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Marine Harrier Jet Crashes In Imperial Valley Neighborhood

Courtesy @AbelH3 on Twitter / 10News

Photo of a military aircraft crash on June 4, 2014 in Imperial Valley, California.

A Marine jet crashed into a residential area in the tiny desert community of Imperial on Wednesday, hitting at least one house and setting at least two on fire but no one was injured, authorities said.

Despite the explosive crash into a row of tightly spaced houses, Marine 1st Lt. Jose Negrete said no people on the ground were hurt. The pilot had ejected safely and was taken to a hospital only for evaluation, Negrete said.

Above: The official Twitter account for MCAS Miramar provides update on status of pilot after a Marine jet crashed into an Imperial neighborhood, June 5, 2014.

The Harrier AV-8B went down at 4:20 p.m. in the city of about 15,000 near the U.S.-Mexico border, about 90 miles east of San Diego. Witnesses described an explosion and thick plumes of smoke.

The house that suffered the brunt of the damage had a missing roof but still had walls and windows intact.

Christopher Garcia, 11, was watching television two blocks away with his father and brother when he heard an explosion that "felt like an earthquake." He hurried outside to see a pilot parachuting into a field about 200 yards from the crash.

"A mushroom cloud of black and red smoke" rose above the house with the collapsed roof, he said. The garage of the house next door was on fire.

Adriana Ramos, 45, whose home is less than a block from the crash, said her "whole house moved."

"It felt like a bomb was thrown in the backyard," Ramos said.

Ramos fled with her 4-year-old granddaughter and 10-year-old daughter, who both cried at the sight outside.

Another witness, Jose Santos, was driving nearby and saw the plane flying "really low." Then "it just fell down," he said.

Santos sped toward the crash site. On the way, he saw the pilot who had parachuted to the ground.

"He didn't look like he was injured. He was rolling from side to side," and a police officer and others were helping him, Santos said.

At the crash site, there was chaos as people ran in every direction, he said. The two homes were on fire, and it was unclear if anyone was inside.

The plane was from Marine Corps Air Station Yuma in Arizona, said Cpl. Melissa Lee, a spokeswoman for Marine Corps Air Station Miramar. She had no details about what might have caused the accident.

This was the second crash in a month of a Harrier jet from the Yuma air base.

On May 9, a pilot was able to eject safely before his jet crashed in a remote desert area near the Gila River Indian Community, south of Phoenix. No one was injured.

And in July 2012, another AV-8B Harrier crashed in an unpopulated area 15 miles from the air base, which is among the busiest in the world for the Marine Corps and is used it to train military aviators from around the nation.

A Marine spokesman said that updates on Wednesday's crash would be released on Twitter: @MCASMiramarCA.

Video

DVIDS: Report On Marine Harrier Crash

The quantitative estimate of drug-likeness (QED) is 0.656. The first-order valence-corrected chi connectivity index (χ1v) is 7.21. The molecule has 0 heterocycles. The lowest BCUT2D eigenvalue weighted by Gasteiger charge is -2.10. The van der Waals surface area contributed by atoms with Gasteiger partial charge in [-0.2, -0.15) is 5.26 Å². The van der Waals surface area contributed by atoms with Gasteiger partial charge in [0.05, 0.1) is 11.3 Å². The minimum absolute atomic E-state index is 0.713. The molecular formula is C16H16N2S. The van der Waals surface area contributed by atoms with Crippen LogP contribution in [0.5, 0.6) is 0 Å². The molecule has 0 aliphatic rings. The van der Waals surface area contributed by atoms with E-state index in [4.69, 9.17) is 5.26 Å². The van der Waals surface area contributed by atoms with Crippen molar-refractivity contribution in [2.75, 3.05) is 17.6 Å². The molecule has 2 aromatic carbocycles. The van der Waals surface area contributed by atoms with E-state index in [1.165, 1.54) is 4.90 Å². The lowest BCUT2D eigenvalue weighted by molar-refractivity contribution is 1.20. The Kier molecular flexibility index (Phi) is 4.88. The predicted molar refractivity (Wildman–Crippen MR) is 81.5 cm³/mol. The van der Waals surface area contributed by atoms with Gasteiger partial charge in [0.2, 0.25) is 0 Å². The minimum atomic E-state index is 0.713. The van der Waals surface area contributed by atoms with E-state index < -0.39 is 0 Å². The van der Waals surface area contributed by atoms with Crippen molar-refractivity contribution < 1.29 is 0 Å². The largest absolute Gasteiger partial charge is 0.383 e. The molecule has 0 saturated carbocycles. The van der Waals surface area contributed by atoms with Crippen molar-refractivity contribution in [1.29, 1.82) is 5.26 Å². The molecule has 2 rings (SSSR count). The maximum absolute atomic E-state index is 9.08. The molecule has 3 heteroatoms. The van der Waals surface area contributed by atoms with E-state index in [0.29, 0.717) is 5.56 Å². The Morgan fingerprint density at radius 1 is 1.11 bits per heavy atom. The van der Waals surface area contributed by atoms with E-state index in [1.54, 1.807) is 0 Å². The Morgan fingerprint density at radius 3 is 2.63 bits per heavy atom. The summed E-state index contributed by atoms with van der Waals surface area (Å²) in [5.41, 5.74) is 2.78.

Above: A video from Defense Video and Imagery Distribution System reports on a Marine Corps pilot who ejected from his Harrier fighter jet before it crashed into a southern California neighborhood, June 4, 2014.

Comments

Avatar for user 'Peking_Duck_SD'

Peking_Duck_SD | June 5, 2014 at 7:10 a.m. ― 6 months, 2 weeks ago

It seems as though most times a tragedy like this happens, the pilot manages to eject themselves to safety.

There must be good training for ejecting yourself from a crashing plan in the military.

That's very good for the military pilots, but the people on the ground don't have that protection.

It seems like the risk is much higher for people who live near the flight zones of these planes than for the military folks themselves who are heavily trained to survive these attacks.

Now granted, these accidents can never be 100% prevented and I do realize there is a "price to pay for freedom". This was in a rural area and nobody was hurt. But, I can't help but to think of the Miramar crash several years ago when people were not so lucky - they were killed while the pilot ejected to safety.

What ensued was a cold chilling silence from the military who refused to be informative to the victim's families or the public, and a very defensive military when suggestions were made that Miramar should be relocated as its surrounding area becomes increasingly densely populated.

It seems to be the same bullish defensiveness you get from the NRA and gun industry any time someone is killed in a shooting - an intolerance to even discuss change.

While not directly related to this particular tragedy as I pointed out above, I think this tragedy should serve as a reminder that we do have a busy military installment at Miramar where these flights are occurring over much more densely populated areas than this is.

It's another tragedy waiting to happen.

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Avatar for user 'Peking_Duck_SD'

Peking_Duck_SD | June 5, 2014 at 7:11 a.m. ― 6 months, 2 weeks ago

Correction, accidents, not attacks. Sorry it's early.

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Avatar for user 'Mmikey'

Mmikey | June 5, 2014 at 9:54 a.m. ― 6 months, 2 weeks ago


start looking for defective ( recycled) parts use to repair some of the systems

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